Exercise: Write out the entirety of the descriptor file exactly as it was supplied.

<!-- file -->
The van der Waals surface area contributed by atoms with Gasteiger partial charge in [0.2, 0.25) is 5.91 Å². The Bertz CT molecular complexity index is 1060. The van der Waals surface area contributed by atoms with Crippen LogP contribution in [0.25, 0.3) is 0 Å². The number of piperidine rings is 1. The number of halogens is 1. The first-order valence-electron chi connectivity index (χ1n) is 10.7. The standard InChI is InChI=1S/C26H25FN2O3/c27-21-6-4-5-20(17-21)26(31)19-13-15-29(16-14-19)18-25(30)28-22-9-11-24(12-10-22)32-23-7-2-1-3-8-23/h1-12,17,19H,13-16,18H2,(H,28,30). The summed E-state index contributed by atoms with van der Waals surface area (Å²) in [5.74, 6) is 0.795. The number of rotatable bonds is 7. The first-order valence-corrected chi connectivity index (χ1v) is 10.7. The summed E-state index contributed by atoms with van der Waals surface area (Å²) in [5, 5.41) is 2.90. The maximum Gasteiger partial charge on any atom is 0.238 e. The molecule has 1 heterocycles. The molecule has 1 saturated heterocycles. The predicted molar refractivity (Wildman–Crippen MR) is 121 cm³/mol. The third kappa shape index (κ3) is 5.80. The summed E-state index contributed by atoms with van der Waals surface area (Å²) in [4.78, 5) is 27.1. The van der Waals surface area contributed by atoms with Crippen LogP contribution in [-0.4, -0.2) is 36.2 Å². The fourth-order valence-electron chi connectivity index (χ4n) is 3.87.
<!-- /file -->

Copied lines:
The van der Waals surface area contributed by atoms with Gasteiger partial charge in [0.2, 0.25) is 5.91 Å². The Bertz CT molecular complexity index is 1060. The van der Waals surface area contributed by atoms with Crippen LogP contribution in [0.25, 0.3) is 0 Å². The number of piperidine rings is 1. The number of halogens is 1. The first-order valence-electron chi connectivity index (χ1n) is 10.7. The standard InChI is InChI=1S/C26H25FN2O3/c27-21-6-4-5-20(17-21)26(31)19-13-15-29(16-14-19)18-25(30)28-22-9-11-24(12-10-22)32-23-7-2-1-3-8-23/h1-12,17,19H,13-16,18H2,(H,28,30). The summed E-state index contributed by atoms with van der Waals surface area (Å²) in [5.74, 6) is 0.795. The number of rotatable bonds is 7. The first-order valence-corrected chi connectivity index (χ1v) is 10.7. The summed E-state index contributed by atoms with van der Waals surface area (Å²) in [5, 5.41) is 2.90. The maximum Gasteiger partial charge on any atom is 0.238 e. The molecule has 1 heterocycles. The molecule has 1 saturated heterocycles. The predicted molar refractivity (Wildman–Crippen MR) is 121 cm³/mol. The third kappa shape index (κ3) is 5.80. The summed E-state index contributed by atoms with van der Waals surface area (Å²) in [4.78, 5) is 27.1. The van der Waals surface area contributed by atoms with Crippen LogP contribution in [-0.4, -0.2) is 36.2 Å². The fourth-order valence-electron chi connectivity index (χ4n) is 3.87.